With its elegant cathedrals and exquisite castles to its summer-filled coastlines and glorious animal parks, Kent has everything you could ever wish for. However, the county isn’t described as the Garden of England for nothing. Laced in trees, plants and eye-catching gardens, the greenery in the south east corner is rich with outdoor beauty.
Here are just some in the long-list we’re lucky to be surrounded with.
Sissinghurst Castle & Gardens
Located just minutes away from Biddenden Vineyards in one of the most rural parts of the county, this National Trust site is one of the country’s most well-known gardens. It actually has ten of them, all distinct from one another and equally intriguing as they surround the area’s 16th century castle. Whether it’s the Purple Border or the Rose Garden, it is no surprise this garden is a rocketing tourist hotspot.
A rapidly-increasing population sprawling with more and more houses, Ashford does however, contain 12 acres of rural beauty. Hedges, lawns and dazzling pink flowers, it also has ponds that attract an abundance of birds and farm animals. Its house is both ancient on the outside but with a modern interior that stands behind eye-catching salvias. Godinton House really is a unique attraction for any garden-lover.
Picture: Oast House Archive
Another garden in our list that is an English Heritage site, Chartwell, the home of former prime minister Winson Churchill for more than four decades, is an entire day out for anyone that visits. The house itself is steeped in sensational architecture, not to mention history, a flawless restaurant and a vegetable garden that simply makes you want to get one back at home for yourself. Its gardeners simply make the site a privilege to view.
Hever Castle & Gardens
When spring arrives and the winter fully departs, nothing is as appealing as an afternoon spent relaxing in the surrounding of an Italian-style garden. The Pompeiian wall joins over 4,000 rose bushes here at Hever Castle, as the cascading of water echoes peacefully from the ground’s water maze. Also steeped in Tudor heritage, these award-winning gardens are estimated to take one-and-a-half hours to complete during your visit, as you have the privilege of enjoying a beautiful exhibition during your day too.
Picture: Graham Bould
Situated midway between Ashford and Maidstone in the small town of Lenham, Leeds Castle is often seen as a kids day out in the summer during the holidays. However, those that have visited in the past will tell you that in order to reach these castle walls, you need to take a picturesque walk through the magnificent Princess Alexandra Gardens. Every colour imaginable then stands either side of the River Len as you approach the castle’s moat, before you are then graced with various scenery scattered around the grounds.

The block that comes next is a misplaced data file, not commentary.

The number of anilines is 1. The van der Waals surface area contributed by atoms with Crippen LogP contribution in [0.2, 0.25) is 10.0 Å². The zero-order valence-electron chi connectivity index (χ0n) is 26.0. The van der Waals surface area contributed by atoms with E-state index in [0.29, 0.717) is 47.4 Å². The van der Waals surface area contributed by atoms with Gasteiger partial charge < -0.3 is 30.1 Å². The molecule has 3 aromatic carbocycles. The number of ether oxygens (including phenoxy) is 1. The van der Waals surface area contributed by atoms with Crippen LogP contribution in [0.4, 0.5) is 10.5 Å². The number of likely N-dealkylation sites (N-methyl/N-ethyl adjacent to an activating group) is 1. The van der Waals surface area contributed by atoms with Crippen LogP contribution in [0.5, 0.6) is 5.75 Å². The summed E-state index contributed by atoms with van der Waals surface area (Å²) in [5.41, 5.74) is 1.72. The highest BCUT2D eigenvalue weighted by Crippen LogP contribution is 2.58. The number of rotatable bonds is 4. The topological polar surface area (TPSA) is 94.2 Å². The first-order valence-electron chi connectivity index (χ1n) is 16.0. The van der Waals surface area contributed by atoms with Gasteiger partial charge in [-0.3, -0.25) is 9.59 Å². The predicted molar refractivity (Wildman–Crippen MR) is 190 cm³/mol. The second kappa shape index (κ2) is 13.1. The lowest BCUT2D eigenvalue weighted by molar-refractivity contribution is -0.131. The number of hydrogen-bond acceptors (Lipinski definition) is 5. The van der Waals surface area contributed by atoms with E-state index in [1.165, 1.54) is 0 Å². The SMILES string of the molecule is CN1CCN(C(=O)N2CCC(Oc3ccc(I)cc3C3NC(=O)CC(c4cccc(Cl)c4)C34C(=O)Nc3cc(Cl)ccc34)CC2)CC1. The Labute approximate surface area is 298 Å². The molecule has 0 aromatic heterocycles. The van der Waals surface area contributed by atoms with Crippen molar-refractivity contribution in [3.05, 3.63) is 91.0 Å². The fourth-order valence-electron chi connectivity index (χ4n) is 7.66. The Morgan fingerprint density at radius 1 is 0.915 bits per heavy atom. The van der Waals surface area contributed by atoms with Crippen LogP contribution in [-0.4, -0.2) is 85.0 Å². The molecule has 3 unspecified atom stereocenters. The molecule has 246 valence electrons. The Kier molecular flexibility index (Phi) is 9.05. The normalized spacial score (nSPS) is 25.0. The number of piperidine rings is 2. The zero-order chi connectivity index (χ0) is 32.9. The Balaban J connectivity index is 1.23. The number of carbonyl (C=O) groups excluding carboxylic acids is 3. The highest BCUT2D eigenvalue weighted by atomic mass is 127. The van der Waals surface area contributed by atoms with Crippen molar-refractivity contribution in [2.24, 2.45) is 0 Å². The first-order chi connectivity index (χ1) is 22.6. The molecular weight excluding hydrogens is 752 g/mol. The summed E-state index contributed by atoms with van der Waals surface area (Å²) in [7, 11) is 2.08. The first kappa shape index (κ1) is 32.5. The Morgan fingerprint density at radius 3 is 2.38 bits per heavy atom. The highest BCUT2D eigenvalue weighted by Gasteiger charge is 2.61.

Walmer Castle and Gardens
Like its fellow Kent counterpart Dover, Walmer is also located on the East Kent coast, however this castle has an equally-impressive history. Constructed by Henry VIII during the 16th century, the gardens here contain chalk quarries, wobbly bridges and a wildflower meadow, in a small and compact Kent town that is simply not admired enough for its beautiful outdoor masterpiece.
Pashley Manor Gardens
These magnificent gardens are the absolute perfection of garden beauty. Whether it is the annual spring Tulip Festival or an awe-inspiring bluebell walk, their popularity simply doesn’t reach the heights it deserves. They are part of a Tudor house that is filled with ponds, fountains and streams, not to mention a café that allows you to absorb all the garden’s wonders whilst having a nice cup of tea.
Picture: Peter Jeffery
Doddington Place Gardens
The host of operas and TV episodes including Perfect Scoundrels, these gardens have been home to the Oldfield family since the start of the 20th century. The gardens are part of a huge 850-acre Edwardian estate and welcome thousands of visitors each year, and have also been open in aid of the National Gardens Scheme for more than fifty years. Their location between Faversham and Sittingbourne ensures they are a unique, scenic landmark for anyone in this part of the county.
Picture: Richard Humphrey
Riverhill Himalayan Gardens
A Himalayan style garden filled with sculptures, incredible views and a setting so peaceful you wouldn’t want to leave. This is even in addition to the stunning fountains you will come across during your walk through a jungle-themed adventure that will leave you breathless in a 12-acre wonderland. What more could you want after being locked in for weeks?
Picture: Michael Garlick
Penshurst Place Gardens
Tonbridge’s first entry on this list, Penshurst is a glorious example of medieval perfection. The location of Henry VIII’s hunting battles way back when, these gardens have been used for a multitude of events over the years. They are colourful, neat and convey tranquility like no other, making them a must-see as soon as the chance arrives.
Picture: Paul Farmer